Sara King appointed to replace Gould on Rochester City Council

By: Mary Beth Almond | Rochester Post | Published February 21, 2024


ROCHESTER — Rochester City Councilman Douglas Gould has resigned from his position.

Gould — who is moving from Rochester to Dallas after accepting a job and is no longer eligible to serve — announced his resignation Jan. 8.

“It represents an incredible opportunity and the next professional challenge in my life, and after much consternation, I have decided to resign from council and take the position. This was not an easy choice. I love this community. … It has been an absolute pleasure to serve the citizens of Rochester,” he said during the meeting.

Rochester City Council members — who formally accepted Gould’s resignation during the meeting — had 60 days to appoint a new council member.

Five residents submitted their names for consideration — Daniel Bachman, David Berletich, Jessica Clauser, Sara King and Ann Peterson — and all were invited to make a presentation during the Feb. 12 council meeting.

King, a JP Morgan Chase relationship manager, was unanimously appointed by council to fill the vacancy.

King said she “was lucky enough” to have been born in Rochester and lived in the city for most of her childhood, only moving away for a couple of years while she attended Michigan State University, graduating with a degree in finance.

Although King started her career in Chicago, she and her husband — who also grew up in Rochester — decided to come back to the city to start their family.

“When I tell people about Rochester and why we moved back home, I always talk about the vibrant downtown that we have, the walkability, everything that there is to do — with the farmers market, the Big, Bright Light Show, the parks, the trailways. I’m a big user of the trailways,” King said. “Our library is awesome. The programming that they do for children, and, I think, for all ages, is just incredible — so we’ve really benefited from that. I think that Rochester is really just a special place, with all it has to offer and the strong sense of community that it has.”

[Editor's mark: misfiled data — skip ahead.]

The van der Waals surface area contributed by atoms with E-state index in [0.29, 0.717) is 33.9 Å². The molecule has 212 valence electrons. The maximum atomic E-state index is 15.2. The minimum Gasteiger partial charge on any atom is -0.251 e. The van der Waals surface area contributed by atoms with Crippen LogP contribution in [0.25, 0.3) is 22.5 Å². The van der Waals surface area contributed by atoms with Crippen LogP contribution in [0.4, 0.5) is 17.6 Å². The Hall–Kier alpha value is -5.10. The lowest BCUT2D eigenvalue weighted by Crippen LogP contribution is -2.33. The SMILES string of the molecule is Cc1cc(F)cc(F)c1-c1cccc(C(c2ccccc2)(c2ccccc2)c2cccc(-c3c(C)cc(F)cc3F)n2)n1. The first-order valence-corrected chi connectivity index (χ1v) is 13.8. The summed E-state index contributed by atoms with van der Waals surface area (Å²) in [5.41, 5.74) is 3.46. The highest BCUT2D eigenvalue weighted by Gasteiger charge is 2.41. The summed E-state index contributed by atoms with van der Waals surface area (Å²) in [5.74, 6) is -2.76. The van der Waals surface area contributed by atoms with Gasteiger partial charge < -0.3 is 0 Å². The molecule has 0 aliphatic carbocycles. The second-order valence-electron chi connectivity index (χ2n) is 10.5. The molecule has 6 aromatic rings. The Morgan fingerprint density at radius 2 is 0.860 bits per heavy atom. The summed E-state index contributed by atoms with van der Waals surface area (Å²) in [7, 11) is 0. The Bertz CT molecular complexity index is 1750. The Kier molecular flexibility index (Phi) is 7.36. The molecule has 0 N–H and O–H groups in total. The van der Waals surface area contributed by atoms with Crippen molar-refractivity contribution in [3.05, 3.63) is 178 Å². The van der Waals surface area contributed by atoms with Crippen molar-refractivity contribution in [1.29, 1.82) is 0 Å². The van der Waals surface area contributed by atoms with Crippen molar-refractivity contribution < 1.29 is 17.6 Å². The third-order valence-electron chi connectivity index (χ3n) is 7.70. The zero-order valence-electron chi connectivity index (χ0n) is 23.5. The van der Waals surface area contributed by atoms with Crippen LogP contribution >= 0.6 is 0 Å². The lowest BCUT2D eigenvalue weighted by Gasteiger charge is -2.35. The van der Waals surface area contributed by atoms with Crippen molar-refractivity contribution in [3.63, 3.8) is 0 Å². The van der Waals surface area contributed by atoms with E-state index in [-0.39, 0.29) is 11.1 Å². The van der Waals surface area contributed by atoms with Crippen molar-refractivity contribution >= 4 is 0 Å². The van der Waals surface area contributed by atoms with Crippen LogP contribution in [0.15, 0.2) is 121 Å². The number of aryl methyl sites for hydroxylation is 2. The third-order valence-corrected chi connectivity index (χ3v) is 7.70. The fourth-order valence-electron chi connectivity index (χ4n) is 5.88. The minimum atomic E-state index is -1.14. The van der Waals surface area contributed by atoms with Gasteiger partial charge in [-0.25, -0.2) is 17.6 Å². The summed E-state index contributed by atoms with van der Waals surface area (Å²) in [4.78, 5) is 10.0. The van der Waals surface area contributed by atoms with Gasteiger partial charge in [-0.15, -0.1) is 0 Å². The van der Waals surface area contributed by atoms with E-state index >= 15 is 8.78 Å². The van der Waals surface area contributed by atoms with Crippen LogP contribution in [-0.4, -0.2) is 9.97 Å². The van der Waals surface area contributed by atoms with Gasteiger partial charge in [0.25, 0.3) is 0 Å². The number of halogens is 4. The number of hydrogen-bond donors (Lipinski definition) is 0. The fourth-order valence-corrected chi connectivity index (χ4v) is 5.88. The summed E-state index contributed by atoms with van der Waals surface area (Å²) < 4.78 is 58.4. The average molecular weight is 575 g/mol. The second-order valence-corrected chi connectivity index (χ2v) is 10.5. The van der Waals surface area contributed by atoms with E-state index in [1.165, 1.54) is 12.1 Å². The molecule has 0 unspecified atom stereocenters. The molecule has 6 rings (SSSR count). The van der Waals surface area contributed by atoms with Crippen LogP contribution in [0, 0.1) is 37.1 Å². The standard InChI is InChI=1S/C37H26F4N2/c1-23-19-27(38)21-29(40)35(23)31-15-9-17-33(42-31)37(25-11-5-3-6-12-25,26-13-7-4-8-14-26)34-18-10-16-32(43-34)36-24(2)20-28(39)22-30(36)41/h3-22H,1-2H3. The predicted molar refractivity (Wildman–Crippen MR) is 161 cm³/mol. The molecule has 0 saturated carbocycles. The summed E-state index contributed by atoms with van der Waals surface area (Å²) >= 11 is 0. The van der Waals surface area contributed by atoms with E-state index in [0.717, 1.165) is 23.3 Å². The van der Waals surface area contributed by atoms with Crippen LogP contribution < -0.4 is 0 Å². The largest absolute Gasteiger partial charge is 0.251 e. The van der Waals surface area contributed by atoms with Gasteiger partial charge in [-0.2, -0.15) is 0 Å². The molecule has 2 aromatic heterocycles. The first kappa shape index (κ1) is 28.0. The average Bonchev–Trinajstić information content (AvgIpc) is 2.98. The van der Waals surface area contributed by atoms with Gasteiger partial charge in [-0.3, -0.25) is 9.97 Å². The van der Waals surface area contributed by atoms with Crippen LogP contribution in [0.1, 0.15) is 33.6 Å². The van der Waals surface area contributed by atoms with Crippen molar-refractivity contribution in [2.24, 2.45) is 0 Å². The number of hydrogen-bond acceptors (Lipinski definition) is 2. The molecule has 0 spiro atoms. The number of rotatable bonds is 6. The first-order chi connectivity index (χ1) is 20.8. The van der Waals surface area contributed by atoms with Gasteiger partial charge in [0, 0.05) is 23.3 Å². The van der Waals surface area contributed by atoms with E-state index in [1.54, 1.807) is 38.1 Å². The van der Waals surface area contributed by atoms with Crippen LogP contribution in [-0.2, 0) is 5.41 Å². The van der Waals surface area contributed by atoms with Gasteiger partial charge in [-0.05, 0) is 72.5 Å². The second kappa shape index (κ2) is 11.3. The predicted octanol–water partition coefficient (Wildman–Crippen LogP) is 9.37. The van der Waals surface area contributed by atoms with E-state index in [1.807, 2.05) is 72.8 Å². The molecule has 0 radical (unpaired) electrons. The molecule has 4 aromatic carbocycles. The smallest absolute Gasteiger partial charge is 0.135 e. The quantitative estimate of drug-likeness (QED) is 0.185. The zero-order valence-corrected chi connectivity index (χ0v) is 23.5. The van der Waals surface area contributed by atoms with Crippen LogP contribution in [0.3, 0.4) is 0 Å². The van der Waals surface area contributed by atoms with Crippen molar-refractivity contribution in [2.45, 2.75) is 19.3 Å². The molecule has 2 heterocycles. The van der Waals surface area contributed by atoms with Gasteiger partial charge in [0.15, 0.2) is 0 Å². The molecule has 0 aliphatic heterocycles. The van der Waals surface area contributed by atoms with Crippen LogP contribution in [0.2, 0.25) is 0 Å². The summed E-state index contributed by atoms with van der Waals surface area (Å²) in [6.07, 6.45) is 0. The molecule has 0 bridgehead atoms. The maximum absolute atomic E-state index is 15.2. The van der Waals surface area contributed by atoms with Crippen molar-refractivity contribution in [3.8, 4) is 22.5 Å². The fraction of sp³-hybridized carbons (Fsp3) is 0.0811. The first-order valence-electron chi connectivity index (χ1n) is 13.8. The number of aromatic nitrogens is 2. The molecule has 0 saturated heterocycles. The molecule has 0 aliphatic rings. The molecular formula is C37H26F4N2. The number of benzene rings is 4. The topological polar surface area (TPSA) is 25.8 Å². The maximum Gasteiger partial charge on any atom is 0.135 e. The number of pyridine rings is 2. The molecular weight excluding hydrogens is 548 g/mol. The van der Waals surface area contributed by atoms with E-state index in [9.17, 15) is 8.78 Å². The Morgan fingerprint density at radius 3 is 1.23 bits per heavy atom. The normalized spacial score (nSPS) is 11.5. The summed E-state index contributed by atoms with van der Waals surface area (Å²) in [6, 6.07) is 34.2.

For the past 17 years, King has worked in financial services.

“I’ve had the opportunity to support business owners and help them grow their businesses and invest in their communities by adding access to financial and capital guidance. During this time, I’ve been compelled to give back to the community by supporting the Rochester Area Neighborhood House, cleaning up the trailways, volunteering in the schools, and I’ve had the pleasure of serving on the Planning Commission for the past three and half years.”

Through “diligent research, collaboration and thoughtful consideration” on the Planning Commission, King said she’s “gained a deep understanding of the unique needs of the community.”

“I have been an advocate for maintaining the charm and character of this community, while also supporting responsible development and sustainable practices that will benefit the residents and business of this city. I’ve also supported the city’s ability to protect against failed development by requiring bonding for developers,” she said.

As a Planning Commission member, King feels she’s learned a lot about the operations of the city.

“I feel I’m a strong candidate to fill the vacancy by leveraging my financial background, focus on fiscal responsibility, and my deep appreciation for this community,” she said during her presentation to the City Council. “I welcome the opportunity to collaborate with you as a champion for the residents of this community, uphold the values of transparency and inclusivity, and work tirelessly to ensure Rochester continues to flourish for years to come.”

King was appointed to serve a two-year term.

“Even though (Gould) won a four-year term, this seat is for a two-year term, so it would be up in 2025. We’ll have a normal election in 2025 for four seats, and then we will have a special election for that seat. It’s fairly complicated … but it is up in 2025,” Mayor Stuart Bikson explained.

Rochester City Council meetings are held inside Rochester City Hall, 400 Sixth St., at 7 p.m. on the second and fourth Mondays of every month. For more information, visit